Missed deadline for critical habitat puts Pacific leatherbacks at risk

SAN FRANCISCO— A court-ordered deadline to enact long-overdue protections for Pacific leatherback sea turtles off the U.S. West Coast expired today, as federal regulators continued to ignore the plight of this critically endangered species.  It was the second missed deadline in 2011 for implementation of the final critical habitat rule. Without the strict protections required by the Federal court, leatherbacks remain vulnerable to deadly threats from the high by-kill activities of industrial fishing, coastal pollution, offshore energy development and aquaculture.   Instead, the National Marine Fisheries Service has requested another extension from the court, without offering any reasonable justification for the delay.

“If your goal was to exterminate the leatherback sea turtle, you couldn’t come up with a better strategy,” said Todd Steiner, executive director of SeaTurtles.org at the Turtle Island Restoration Network. “Without a safe haven to replenish their energy, a species that has plied the world’s oceans for 100 million years will go extinct within a decade, and this sort of administrative sleep-walking will be the direct cause.” Leatherbacks forage off the coast of California, feeding on jellyfish in preparation for their return journey to nesting beaches in Indonesia.

Characterized by Steiner as “the appearance of deliberate inaction in the face of overwhelming scientific evidence that delay is a formula for extinction,” the failure by the NMFS marks a new low point in the campaign to save the Pacific Leatherback. SeaTurtles.org and its allies thus seek to deny today’s attempt by the Fisheries Service to extend their deadline, and do so with great urgency: Four years of repeatedly missed deadlines, lawsuits and a settlement reached at the start of this year gave the Fisheries Service eleven additional months to finalize overdue critical habitat protections for the imperiled sea turtles.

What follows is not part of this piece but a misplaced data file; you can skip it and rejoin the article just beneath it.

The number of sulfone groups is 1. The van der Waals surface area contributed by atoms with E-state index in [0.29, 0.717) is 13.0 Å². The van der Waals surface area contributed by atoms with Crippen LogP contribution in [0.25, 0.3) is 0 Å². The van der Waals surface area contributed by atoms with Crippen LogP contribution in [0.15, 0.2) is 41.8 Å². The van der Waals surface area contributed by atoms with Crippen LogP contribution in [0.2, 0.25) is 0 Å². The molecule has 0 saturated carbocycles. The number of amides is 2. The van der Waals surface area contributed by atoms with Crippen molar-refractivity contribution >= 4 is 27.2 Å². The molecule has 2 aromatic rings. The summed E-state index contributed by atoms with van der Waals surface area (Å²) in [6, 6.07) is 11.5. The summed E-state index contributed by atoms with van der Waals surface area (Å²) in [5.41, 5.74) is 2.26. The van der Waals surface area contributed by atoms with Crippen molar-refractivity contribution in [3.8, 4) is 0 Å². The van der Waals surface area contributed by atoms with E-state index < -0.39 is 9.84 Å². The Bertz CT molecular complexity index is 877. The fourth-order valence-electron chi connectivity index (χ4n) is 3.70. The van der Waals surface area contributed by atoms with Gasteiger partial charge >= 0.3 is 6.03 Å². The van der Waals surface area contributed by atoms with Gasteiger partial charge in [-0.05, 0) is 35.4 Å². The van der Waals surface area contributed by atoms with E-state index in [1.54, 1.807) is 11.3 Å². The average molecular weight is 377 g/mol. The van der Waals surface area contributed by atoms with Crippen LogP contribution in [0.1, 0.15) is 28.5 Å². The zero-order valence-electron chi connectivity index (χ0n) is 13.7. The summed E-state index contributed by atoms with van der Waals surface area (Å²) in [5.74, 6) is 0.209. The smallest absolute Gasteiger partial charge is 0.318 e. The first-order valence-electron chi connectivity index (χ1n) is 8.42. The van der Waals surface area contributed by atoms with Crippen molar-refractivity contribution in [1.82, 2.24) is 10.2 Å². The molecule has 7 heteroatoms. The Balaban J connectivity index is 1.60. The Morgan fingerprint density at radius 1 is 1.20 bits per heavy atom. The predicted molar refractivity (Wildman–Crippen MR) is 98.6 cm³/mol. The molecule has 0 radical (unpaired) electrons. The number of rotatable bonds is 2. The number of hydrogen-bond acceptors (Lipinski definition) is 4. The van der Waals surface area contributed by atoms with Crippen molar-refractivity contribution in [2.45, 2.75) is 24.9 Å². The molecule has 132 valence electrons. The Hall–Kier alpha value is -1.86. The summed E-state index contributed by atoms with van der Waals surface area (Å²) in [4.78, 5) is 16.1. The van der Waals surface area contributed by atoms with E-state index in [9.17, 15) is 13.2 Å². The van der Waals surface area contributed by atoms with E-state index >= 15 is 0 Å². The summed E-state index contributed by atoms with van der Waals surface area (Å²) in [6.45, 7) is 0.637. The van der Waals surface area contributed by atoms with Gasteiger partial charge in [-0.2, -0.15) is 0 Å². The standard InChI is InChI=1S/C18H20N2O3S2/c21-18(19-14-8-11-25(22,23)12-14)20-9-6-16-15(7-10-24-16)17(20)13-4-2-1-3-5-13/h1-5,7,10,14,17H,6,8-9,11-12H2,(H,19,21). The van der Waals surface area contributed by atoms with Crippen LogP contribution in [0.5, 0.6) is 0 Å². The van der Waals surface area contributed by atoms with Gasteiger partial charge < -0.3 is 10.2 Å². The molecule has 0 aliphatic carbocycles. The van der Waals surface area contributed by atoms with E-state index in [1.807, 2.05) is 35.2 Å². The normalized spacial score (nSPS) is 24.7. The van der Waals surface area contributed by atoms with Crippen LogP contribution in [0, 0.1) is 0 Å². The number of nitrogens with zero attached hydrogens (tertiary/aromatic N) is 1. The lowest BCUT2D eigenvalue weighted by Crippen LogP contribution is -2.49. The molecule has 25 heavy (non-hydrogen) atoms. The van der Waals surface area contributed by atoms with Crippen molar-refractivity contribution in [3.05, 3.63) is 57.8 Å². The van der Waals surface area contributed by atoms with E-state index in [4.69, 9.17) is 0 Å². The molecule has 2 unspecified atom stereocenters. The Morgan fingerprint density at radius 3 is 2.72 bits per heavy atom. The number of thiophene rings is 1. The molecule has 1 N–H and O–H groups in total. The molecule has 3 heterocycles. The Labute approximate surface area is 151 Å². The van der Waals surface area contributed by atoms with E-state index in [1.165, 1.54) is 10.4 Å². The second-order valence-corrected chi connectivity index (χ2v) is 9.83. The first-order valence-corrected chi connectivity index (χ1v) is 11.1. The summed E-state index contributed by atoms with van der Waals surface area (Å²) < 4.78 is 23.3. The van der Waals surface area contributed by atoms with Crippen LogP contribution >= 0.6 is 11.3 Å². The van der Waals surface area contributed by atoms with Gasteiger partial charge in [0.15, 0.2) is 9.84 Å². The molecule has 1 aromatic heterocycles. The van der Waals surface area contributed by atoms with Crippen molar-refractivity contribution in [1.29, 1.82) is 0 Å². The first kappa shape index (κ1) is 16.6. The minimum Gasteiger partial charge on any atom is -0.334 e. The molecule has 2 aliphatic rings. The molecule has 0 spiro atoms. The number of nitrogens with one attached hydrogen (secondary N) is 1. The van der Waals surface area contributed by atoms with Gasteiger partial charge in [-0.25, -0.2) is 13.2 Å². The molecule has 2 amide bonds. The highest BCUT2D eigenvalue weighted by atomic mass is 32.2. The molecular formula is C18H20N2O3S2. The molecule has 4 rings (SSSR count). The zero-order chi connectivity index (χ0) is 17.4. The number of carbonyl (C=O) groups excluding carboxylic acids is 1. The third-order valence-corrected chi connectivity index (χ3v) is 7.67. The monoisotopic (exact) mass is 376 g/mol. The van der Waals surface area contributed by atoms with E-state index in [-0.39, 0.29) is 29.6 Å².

“Leatherbacks offshore of California could disappear in less than ten years without protected habitat,” said Chris Pincetich, Ph.D., marine biologist with SeaTurtles.org. “There’s no excuse for another delay. Sightings of leatherbacks are unforgettable experiences that boost the local eco-tour economy.”

In order to survive, leatherbacks need safe passage from nesting beaches 6,000 miles away in remote Indonesia in the western Pacific to feeding hotspots in waters off California, Oregon and Washington. The Fisheries Service proposed 70,000 square miles of critical habitat, with protections for key migratory corridors and feeding areas, that was originally scheduled to take effect January 5, 2011.

Once established, habitat protection could limit activities that harm the leatherbacks’ main prey, jellyfish, or impede their migratory path. Power plant intake pipes, which destroy seasonal jellyfish populations, and plastic pollution, which is deadly to sea turtles when they mistake it for food, may come under increased scrutiny under the critical habitat final rule.

The largest of all sea turtles, leatherbacks can grow to be up to eight feet long and weigh up to 1,800 pounds. Pacific leatherback sea turtles have declined more than 95 percent since the 1980s; as few as 2,300 adult female western Pacific leatherbacks remain.  SeaTurtles.org’s Leatherback Watch Program documented over twenty sightings of leatherbacks along the west coast this summer alone. The species has survived for 100 million years virtually unchanged; now their kind risks disappearing from the planet.

SeaTurtles.org is joined by Oceana and the Center for Biological Diversity in its petition before the Court on this issue.


Turtle Island Restoration Network is an international marine conservation organization headquartered in California whose 35,000 members and online activists work to protect sea turtles and marine biodiversity in the United States and around the world. For more information, visit www.SeaTurtles.org.

Oceana is the largest international advocacy group working solely to protect the world’s oceans. Oceana wins policy victories for the oceans using science-based campaigns. Since 2001, we have protected over 1.2 million square miles of ocean and innumerable sea turtles, sharks, dolphins and other sea creatures. More than 500,000 supporters have already joined Oceana. Global in scope, Oceana has offices in North, South and Central America and Europe. To learn more, please visit www.oceana.org.

The Center for Biological Diversity is a national, nonprofit conservation organization with more than 320,000 members and online activists dedicated to the protection of endangered species and wild places. www.biologicaldiversity.org